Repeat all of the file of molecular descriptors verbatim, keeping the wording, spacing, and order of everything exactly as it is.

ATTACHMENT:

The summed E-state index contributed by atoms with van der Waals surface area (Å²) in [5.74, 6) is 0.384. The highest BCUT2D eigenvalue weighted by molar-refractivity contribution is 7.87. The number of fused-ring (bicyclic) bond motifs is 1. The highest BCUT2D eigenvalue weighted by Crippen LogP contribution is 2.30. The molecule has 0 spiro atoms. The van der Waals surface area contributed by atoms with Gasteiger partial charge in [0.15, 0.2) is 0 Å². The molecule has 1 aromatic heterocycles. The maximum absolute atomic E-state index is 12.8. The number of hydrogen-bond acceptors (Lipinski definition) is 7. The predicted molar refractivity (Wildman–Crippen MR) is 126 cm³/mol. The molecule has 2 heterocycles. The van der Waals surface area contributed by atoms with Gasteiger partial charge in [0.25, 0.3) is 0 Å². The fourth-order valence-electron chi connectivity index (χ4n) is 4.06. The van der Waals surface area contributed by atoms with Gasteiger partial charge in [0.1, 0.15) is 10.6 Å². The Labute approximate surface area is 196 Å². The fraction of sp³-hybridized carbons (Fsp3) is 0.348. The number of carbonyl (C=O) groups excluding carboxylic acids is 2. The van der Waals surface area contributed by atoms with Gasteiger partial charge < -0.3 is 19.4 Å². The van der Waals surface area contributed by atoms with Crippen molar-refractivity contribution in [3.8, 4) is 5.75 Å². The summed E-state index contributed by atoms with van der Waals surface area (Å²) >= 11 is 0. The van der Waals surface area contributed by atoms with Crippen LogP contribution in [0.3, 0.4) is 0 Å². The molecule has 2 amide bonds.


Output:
The summed E-state index contributed by atoms with van der Waals surface area (Å²) in [5.74, 6) is 0.384. The highest BCUT2D eigenvalue weighted by molar-refractivity contribution is 7.87. The number of fused-ring (bicyclic) bond motifs is 1. The highest BCUT2D eigenvalue weighted by Crippen LogP contribution is 2.30. The molecule has 0 spiro atoms. The van der Waals surface area contributed by atoms with Gasteiger partial charge in [0.15, 0.2) is 0 Å². The molecule has 1 aromatic heterocycles. The maximum absolute atomic E-state index is 12.8. The number of hydrogen-bond acceptors (Lipinski definition) is 7. The predicted molar refractivity (Wildman–Crippen MR) is 126 cm³/mol. The molecule has 2 heterocycles. The van der Waals surface area contributed by atoms with Gasteiger partial charge in [0.25, 0.3) is 0 Å². The fourth-order valence-electron chi connectivity index (χ4n) is 4.06. The van der Waals surface area contributed by atoms with Gasteiger partial charge in [0.1, 0.15) is 10.6 Å². The Labute approximate surface area is 196 Å². The fraction of sp³-hybridized carbons (Fsp3) is 0.348. The number of carbonyl (C=O) groups excluding carboxylic acids is 2. The van der Waals surface area contributed by atoms with Gasteiger partial charge < -0.3 is 19.4 Å². The van der Waals surface area contributed by atoms with Crippen molar-refractivity contribution in [3.8, 4) is 5.75 Å². The summed E-state index contributed by atoms with van der Waals surface area (Å²) >= 11 is 0. The van der Waals surface area contributed by atoms with Crippen LogP contribution in [0.3, 0.4) is 0 Å². The molecule has 2 amide bonds.